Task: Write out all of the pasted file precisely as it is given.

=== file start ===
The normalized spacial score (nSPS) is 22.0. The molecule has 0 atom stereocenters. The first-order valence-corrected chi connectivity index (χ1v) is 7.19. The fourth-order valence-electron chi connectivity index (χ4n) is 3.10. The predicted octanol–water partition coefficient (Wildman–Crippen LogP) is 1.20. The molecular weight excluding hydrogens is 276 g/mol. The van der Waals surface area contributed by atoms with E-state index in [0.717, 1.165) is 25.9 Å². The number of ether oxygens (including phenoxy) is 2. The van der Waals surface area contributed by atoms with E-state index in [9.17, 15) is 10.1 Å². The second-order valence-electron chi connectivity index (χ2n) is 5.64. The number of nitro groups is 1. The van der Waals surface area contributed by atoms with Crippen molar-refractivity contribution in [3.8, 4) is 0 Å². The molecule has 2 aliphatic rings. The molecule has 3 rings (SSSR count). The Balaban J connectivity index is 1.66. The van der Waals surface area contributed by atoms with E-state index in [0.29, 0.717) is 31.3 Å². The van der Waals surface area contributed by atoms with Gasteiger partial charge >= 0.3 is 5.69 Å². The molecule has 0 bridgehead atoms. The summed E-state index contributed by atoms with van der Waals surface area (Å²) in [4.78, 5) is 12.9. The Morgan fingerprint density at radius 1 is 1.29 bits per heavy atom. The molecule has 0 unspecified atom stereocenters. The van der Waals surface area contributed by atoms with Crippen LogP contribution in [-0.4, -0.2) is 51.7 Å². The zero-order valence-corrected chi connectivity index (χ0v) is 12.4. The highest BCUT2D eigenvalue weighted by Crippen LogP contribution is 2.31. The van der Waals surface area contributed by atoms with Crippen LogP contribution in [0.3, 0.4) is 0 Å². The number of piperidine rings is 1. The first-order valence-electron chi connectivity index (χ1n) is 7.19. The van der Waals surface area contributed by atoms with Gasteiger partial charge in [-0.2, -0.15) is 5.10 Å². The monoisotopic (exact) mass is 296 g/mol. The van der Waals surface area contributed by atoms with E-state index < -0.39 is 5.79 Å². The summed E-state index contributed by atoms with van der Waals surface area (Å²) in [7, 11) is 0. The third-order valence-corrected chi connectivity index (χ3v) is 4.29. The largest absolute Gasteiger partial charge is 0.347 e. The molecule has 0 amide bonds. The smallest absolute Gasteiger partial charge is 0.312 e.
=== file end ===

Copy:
The normalized spacial score (nSPS) is 22.0. The molecule has 0 atom stereocenters. The first-order valence-corrected chi connectivity index (χ1v) is 7.19. The fourth-order valence-electron chi connectivity index (χ4n) is 3.10. The predicted octanol–water partition coefficient (Wildman–Crippen LogP) is 1.20. The molecular weight excluding hydrogens is 276 g/mol. The van der Waals surface area contributed by atoms with E-state index in [0.717, 1.165) is 25.9 Å². The number of ether oxygens (including phenoxy) is 2. The van der Waals surface area contributed by atoms with E-state index in [9.17, 15) is 10.1 Å². The second-order valence-electron chi connectivity index (χ2n) is 5.64. The number of nitro groups is 1. The van der Waals surface area contributed by atoms with Crippen molar-refractivity contribution in [3.8, 4) is 0 Å². The molecule has 2 aliphatic rings. The molecule has 3 rings (SSSR count). The Balaban J connectivity index is 1.66. The van der Waals surface area contributed by atoms with E-state index in [0.29, 0.717) is 31.3 Å². The van der Waals surface area contributed by atoms with Gasteiger partial charge >= 0.3 is 5.69 Å². The molecule has 0 bridgehead atoms. The summed E-state index contributed by atoms with van der Waals surface area (Å²) in [4.78, 5) is 12.9. The Morgan fingerprint density at radius 1 is 1.29 bits per heavy atom. The molecule has 0 unspecified atom stereocenters. The van der Waals surface area contributed by atoms with Crippen LogP contribution in [-0.4, -0.2) is 51.7 Å². The zero-order valence-corrected chi connectivity index (χ0v) is 12.4. The highest BCUT2D eigenvalue weighted by Crippen LogP contribution is 2.31. The van der Waals surface area contributed by atoms with Crippen LogP contribution in [0.3, 0.4) is 0 Å². The number of piperidine rings is 1. The first-order valence-electron chi connectivity index (χ1n) is 7.19. The van der Waals surface area contributed by atoms with Gasteiger partial charge in [-0.2, -0.15) is 5.10 Å². The monoisotopic (exact) mass is 296 g/mol. The van der Waals surface area contributed by atoms with E-state index < -0.39 is 5.79 Å². The summed E-state index contributed by atoms with van der Waals surface area (Å²) in [7, 11) is 0. The third-order valence-corrected chi connectivity index (χ3v) is 4.29. The largest absolute Gasteiger partial charge is 0.347 e. The molecule has 0 amide bonds. The smallest absolute Gasteiger partial charge is 0.312 e.